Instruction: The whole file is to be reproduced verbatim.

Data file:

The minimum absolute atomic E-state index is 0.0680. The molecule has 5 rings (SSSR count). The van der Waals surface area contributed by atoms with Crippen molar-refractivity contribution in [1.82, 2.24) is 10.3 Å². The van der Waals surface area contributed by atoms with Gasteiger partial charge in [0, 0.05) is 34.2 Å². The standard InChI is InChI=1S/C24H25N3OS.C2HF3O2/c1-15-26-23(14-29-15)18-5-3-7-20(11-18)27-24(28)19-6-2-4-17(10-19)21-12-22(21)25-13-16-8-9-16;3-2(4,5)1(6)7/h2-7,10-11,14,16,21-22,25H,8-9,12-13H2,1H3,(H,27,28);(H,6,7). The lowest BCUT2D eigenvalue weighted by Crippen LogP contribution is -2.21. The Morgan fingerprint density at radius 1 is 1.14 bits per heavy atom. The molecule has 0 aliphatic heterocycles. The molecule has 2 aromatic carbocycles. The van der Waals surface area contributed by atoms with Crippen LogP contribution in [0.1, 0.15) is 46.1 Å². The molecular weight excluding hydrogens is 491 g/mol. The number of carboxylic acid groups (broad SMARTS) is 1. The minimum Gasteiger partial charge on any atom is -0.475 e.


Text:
The minimum absolute atomic E-state index is 0.0680. The molecule has 5 rings (SSSR count). The van der Waals surface area contributed by atoms with Crippen molar-refractivity contribution in [1.82, 2.24) is 10.3 Å². The van der Waals surface area contributed by atoms with Gasteiger partial charge in [0, 0.05) is 34.2 Å². The standard InChI is InChI=1S/C24H25N3OS.C2HF3O2/c1-15-26-23(14-29-15)18-5-3-7-20(11-18)27-24(28)19-6-2-4-17(10-19)21-12-22(21)25-13-16-8-9-16;3-2(4,5)1(6)7/h2-7,10-11,14,16,21-22,25H,8-9,12-13H2,1H3,(H,27,28);(H,6,7). The lowest BCUT2D eigenvalue weighted by Crippen LogP contribution is -2.21. The Morgan fingerprint density at radius 1 is 1.14 bits per heavy atom. The molecule has 0 aliphatic heterocycles. The molecule has 2 aromatic carbocycles. The van der Waals surface area contributed by atoms with Crippen LogP contribution in [0.1, 0.15) is 46.1 Å². The molecular weight excluding hydrogens is 491 g/mol. The number of carboxylic acid groups (broad SMARTS) is 1. The minimum Gasteiger partial charge on any atom is -0.475 e.